Remember this movie? Blade Runner, 1982 by Ridley Scott with a soundtrack by Vangelis. It portrayed a "what if" scenario with genetically manufactured beings called replicants -- human engineering at work.
The replicants looked the same as humans and were used for dangerous and degrading work in off world colonies. The two minute plot is: after an uprising, replicants become illegal on Earth and special police forces called "blade runners" are sent to run down and retire those who escaped.
It's the year 2019 and we're in Los Angeles, in a neighborhood where a particularly vicious group of replicants is hiding. Our blade runner-hero du jour is semi-retired Rick Deckard -- an Harrison Ford on top of his acting game.
We are fascinated by artificial intelligence. I remember thinking that those replicants were too perfect, too beautiful, too strong, like Rutger Hauer -- and the blade runner/Ford quite imperfect by comparison. The movie themes and classic references are too many to get into here.
A few years later, 22 to be exact, we had I, Robot starring Will Smith where according to scientists, the humanoids reflected for the most part realistic robot technology. And in between I remember Robin Williams cast as the Bicentennial Man, a robot who wants to be mortal.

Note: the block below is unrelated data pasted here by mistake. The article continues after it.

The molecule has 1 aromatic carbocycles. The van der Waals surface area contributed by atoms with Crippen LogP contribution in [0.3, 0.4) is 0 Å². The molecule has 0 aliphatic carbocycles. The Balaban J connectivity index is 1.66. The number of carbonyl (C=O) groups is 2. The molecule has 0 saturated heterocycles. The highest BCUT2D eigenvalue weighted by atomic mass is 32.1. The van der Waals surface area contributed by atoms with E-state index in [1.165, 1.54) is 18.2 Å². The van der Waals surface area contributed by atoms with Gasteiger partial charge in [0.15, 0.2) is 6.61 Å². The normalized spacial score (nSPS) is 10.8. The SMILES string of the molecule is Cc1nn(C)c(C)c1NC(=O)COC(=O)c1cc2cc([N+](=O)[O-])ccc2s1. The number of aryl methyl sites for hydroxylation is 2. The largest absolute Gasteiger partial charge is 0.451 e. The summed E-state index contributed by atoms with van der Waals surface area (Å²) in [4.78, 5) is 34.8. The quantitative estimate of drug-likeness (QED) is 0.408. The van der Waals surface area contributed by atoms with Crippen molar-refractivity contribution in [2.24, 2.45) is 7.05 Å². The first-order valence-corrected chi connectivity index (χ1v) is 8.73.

This may not be a story of epic proportions although it involves robots, iRobots to be exact. I met Helen Griner, the co-founder and Chairman of the Board of iRobot at the Wharton Leadership forum in 2006. iRobot is the company that brought us the Roomba. What does a vacuum cleaner have to do with our story?
The company found out that people were hacking the original robotic vacuum cleaner to make their own robots. So they came up with iRobot Create, a Roomba without parts for aspiring robot designers. Instead of getting upset at the new uses of its proprietary technology, the company went ahead and made a version of its product available for developers and educators.
I saw the brief write up in the September issue of Fast Company and remembered liking the ingenuity of Ms. Griner. iRobot is currently running a challenge that could win you $5,000.
So far there are 258 registered users in the community and some universities are buying the devices to teach students about robotics. Chances are this forum and space would have existed anyway somewhere online as there seems to be enough projects going on. Why not using the opportunity to open up the tool (literally) to developers and students? iRobot made this gutted version of the Roomba available at $130 vs. more than double the price for a fully outfitted model.
The company may end up benefiting from discoveries of new uses in addition to benefiting from being a brand that opened up the conversation with its users. Want to know what the most complicated use is? Fetching the beer from the refrigerator.